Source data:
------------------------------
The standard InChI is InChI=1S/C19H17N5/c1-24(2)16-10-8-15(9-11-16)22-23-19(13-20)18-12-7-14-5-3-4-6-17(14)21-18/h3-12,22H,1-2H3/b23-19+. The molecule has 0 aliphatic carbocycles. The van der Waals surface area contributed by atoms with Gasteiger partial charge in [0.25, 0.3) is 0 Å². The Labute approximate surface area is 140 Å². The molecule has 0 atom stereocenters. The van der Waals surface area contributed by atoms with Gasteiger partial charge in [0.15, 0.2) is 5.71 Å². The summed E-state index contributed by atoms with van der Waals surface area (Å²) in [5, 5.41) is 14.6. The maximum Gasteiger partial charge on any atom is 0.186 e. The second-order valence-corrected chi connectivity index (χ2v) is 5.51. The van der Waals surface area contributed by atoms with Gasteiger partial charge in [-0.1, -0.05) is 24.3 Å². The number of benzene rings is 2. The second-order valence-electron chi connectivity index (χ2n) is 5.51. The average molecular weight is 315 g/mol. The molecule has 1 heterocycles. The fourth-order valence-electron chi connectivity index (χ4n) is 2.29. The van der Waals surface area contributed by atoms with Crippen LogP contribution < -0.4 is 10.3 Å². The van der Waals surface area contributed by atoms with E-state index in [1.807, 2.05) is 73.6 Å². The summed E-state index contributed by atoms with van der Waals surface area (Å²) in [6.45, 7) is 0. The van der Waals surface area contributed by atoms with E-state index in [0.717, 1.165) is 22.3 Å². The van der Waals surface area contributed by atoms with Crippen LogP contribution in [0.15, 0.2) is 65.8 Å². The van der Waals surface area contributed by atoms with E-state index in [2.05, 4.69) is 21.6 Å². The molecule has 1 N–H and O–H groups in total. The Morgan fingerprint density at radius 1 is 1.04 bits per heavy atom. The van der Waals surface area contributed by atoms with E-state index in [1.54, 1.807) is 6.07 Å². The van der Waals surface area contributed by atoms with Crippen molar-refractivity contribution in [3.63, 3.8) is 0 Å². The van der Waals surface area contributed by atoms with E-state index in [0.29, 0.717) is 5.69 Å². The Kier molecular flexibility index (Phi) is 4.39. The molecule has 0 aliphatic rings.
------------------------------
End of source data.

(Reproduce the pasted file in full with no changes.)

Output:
The standard InChI is InChI=1S/C19H17N5/c1-24(2)16-10-8-15(9-11-16)22-23-19(13-20)18-12-7-14-5-3-4-6-17(14)21-18/h3-12,22H,1-2H3/b23-19+. The molecule has 0 aliphatic carbocycles. The van der Waals surface area contributed by atoms with Gasteiger partial charge in [0.25, 0.3) is 0 Å². The Labute approximate surface area is 140 Å². The molecule has 0 atom stereocenters. The van der Waals surface area contributed by atoms with Gasteiger partial charge in [0.15, 0.2) is 5.71 Å². The summed E-state index contributed by atoms with van der Waals surface area (Å²) in [5, 5.41) is 14.6. The maximum Gasteiger partial charge on any atom is 0.186 e. The second-order valence-corrected chi connectivity index (χ2v) is 5.51. The van der Waals surface area contributed by atoms with Gasteiger partial charge in [-0.1, -0.05) is 24.3 Å². The number of benzene rings is 2. The second-order valence-electron chi connectivity index (χ2n) is 5.51. The average molecular weight is 315 g/mol. The molecule has 1 heterocycles. The fourth-order valence-electron chi connectivity index (χ4n) is 2.29. The van der Waals surface area contributed by atoms with Crippen LogP contribution < -0.4 is 10.3 Å². The van der Waals surface area contributed by atoms with E-state index in [1.807, 2.05) is 73.6 Å². The summed E-state index contributed by atoms with van der Waals surface area (Å²) in [6.45, 7) is 0. The van der Waals surface area contributed by atoms with E-state index in [0.717, 1.165) is 22.3 Å². The van der Waals surface area contributed by atoms with Crippen LogP contribution in [0.15, 0.2) is 65.8 Å². The van der Waals surface area contributed by atoms with E-state index in [2.05, 4.69) is 21.6 Å². The molecule has 1 N–H and O–H groups in total. The Morgan fingerprint density at radius 1 is 1.04 bits per heavy atom. The van der Waals surface area contributed by atoms with E-state index in [1.54, 1.807) is 6.07 Å². The van der Waals surface area contributed by atoms with Crippen molar-refractivity contribution in [3.63, 3.8) is 0 Å². The van der Waals surface area contributed by atoms with E-state index in [0.29, 0.717) is 5.69 Å². The Kier molecular flexibility index (Phi) is 4.39. The molecule has 0 aliphatic rings.